How is the tax burden on tobacco shared between buyers and sellers?

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brettd's profile pic

brettd | High School Teacher | (Level 2) Educator Emeritus

Posted on

I disagree with the above post, because tobacco is always in demand, and has consistently been so over time (it helps that your customer base is largely addicted).  So the key to the focus of the tax burden - on customer or seller, is the degree of competition in a local market.  Are you the only smoke shop or store in town?  Then you can pass on the entire tax burden to the consumer, because you have a de facto local monopoly.  The more local competition there is, the more likely the seller is going to absorb some or all of the tax burden as it increases.  This is also because tobacco is very rarely the only product sold in these stores, and as they can count on tobacco buyers to show up consistently, it may still be profitable to make very little or nothing on the cigarettes if you get them into your store to by high profit items like pop, sundries, lighters, food etc.

geosc's profile pic

geosc | College Teacher | (Level 3) Assistant Educator

Posted on

How the tobacco "sin" tax is shared between buyers and sellers:

I assume that we are talking of the tax burden that is placed directly on tobacco, as stated in the question, and not taxes that are placed on the property or income of the retailer.  The taxes that are placed directly on tobacco are placed at the place of manufacture (excise taxes) and the place of sale (sales taxes).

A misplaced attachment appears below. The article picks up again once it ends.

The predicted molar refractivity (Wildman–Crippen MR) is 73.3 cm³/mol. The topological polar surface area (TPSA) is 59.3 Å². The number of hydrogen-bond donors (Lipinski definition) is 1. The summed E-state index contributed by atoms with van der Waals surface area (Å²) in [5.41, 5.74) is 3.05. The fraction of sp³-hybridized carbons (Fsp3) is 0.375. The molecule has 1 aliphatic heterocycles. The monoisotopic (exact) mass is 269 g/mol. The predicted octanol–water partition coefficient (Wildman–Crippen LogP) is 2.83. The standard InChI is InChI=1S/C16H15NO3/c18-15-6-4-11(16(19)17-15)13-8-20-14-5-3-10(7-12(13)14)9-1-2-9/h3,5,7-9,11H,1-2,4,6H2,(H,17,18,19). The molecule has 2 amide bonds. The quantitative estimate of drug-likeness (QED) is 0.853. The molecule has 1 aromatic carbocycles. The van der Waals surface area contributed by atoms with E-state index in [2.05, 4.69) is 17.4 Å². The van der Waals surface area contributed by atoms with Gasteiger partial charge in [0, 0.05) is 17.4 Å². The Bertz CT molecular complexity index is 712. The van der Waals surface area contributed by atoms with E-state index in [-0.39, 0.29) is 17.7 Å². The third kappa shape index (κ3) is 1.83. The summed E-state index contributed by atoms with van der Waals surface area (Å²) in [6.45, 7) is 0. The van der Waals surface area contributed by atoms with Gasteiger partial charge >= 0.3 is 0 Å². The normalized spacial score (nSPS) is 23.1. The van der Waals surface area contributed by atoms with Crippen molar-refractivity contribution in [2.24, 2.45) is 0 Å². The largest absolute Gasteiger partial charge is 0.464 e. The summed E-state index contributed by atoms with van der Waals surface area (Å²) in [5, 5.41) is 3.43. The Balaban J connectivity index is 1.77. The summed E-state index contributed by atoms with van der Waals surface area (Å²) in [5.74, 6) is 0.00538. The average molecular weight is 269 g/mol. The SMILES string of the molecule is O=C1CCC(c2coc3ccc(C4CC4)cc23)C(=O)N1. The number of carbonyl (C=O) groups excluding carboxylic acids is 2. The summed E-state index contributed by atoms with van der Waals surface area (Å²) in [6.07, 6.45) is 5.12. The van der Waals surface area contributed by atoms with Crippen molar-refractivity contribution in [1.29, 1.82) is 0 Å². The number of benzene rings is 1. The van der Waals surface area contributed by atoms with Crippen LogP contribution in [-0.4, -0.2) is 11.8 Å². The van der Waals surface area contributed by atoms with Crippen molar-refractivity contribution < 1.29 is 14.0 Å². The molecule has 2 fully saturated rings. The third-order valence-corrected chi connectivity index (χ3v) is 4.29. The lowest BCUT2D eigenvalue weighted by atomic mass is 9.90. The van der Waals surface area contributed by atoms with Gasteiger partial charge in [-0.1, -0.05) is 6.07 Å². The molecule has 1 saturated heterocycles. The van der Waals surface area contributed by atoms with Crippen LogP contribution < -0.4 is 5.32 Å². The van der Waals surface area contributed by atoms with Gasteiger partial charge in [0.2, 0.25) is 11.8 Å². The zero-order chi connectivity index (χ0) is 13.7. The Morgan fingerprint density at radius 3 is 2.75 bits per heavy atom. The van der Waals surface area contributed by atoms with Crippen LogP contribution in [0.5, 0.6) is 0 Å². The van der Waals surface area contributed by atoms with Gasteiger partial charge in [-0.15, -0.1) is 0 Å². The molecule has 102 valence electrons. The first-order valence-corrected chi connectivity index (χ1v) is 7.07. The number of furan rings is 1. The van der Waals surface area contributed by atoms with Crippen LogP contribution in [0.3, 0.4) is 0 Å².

I can't imagine that the tax burden on tobacco would ever be shared between the buyers and sellers, because the seller must pass on all of his costs to the buyer or go out of business.  Thus the buyer would always carry the entire burden, would he not?  It seems so to me.

pohnpei397's profile pic

pohnpei397 | College Teacher | (Level 3) Distinguished Educator

Posted on

To answer this really precisely, you would need to know a fair amount about the supply and demand of tobacco.  The most important thing to know would be how elastic the demand for the product is.

The more inelastic the demand for a product is, the more that the tax burden can be shifted completely to the buyers.  If people will buy tobacco regardless of the price, sellers will simply pass on all of the tax burden.

You might also need to think about the amount of competition and the profit margins of the industry.  If profit margins are already at a minimum, all new taxes will have to be passed on to the customer.

fiscalwiz's profile pic

fiscalwiz | College Teacher | eNotes Newbie

Posted on

The answer depends on the elasticities of supply and demand for tobacco. An excise tax on tobacco would be fully shifted to the buyer in the unlikely case of a perfectly inelastic demand curve, i. e., buyers do not respond at all to higher prices. If buyers do respond, it is not profitable for the seller to try to shift the tax fully because the seller will lose some profitable sales. As time passes, the demand curve gets less inelastic and sellers won't be able to shift as much of the tax forward. Sellers will find tobacco sales less profitable and some will get out of the business, further reducing the sales volume.

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